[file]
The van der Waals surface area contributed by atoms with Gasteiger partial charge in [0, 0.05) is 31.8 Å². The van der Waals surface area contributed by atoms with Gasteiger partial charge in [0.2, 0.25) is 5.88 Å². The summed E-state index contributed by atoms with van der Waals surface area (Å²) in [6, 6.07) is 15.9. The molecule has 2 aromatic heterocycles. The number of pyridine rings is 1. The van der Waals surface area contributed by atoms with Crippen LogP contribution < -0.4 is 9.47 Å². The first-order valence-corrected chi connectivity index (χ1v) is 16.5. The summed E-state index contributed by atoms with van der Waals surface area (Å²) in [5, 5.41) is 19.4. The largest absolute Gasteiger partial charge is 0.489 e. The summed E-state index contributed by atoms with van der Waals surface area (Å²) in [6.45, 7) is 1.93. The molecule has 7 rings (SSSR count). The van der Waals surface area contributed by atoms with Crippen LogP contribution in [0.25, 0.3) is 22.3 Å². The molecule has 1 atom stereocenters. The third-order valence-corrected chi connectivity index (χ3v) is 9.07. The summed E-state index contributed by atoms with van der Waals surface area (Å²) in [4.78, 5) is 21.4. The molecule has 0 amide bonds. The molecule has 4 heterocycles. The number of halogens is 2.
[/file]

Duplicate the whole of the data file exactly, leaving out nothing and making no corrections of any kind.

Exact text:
The van der Waals surface area contributed by atoms with Gasteiger partial charge in [0, 0.05) is 31.8 Å². The van der Waals surface area contributed by atoms with Gasteiger partial charge in [0.2, 0.25) is 5.88 Å². The summed E-state index contributed by atoms with van der Waals surface area (Å²) in [6, 6.07) is 15.9. The molecule has 2 aromatic heterocycles. The number of pyridine rings is 1. The van der Waals surface area contributed by atoms with Crippen LogP contribution < -0.4 is 9.47 Å². The first-order valence-corrected chi connectivity index (χ1v) is 16.5. The summed E-state index contributed by atoms with van der Waals surface area (Å²) in [5, 5.41) is 19.4. The largest absolute Gasteiger partial charge is 0.489 e. The summed E-state index contributed by atoms with van der Waals surface area (Å²) in [6.45, 7) is 1.93. The molecule has 7 rings (SSSR count). The van der Waals surface area contributed by atoms with Crippen LogP contribution in [0.25, 0.3) is 22.3 Å². The molecule has 1 atom stereocenters. The third-order valence-corrected chi connectivity index (χ3v) is 9.07. The summed E-state index contributed by atoms with van der Waals surface area (Å²) in [4.78, 5) is 21.4. The molecule has 0 amide bonds. The molecule has 4 heterocycles. The number of halogens is 2.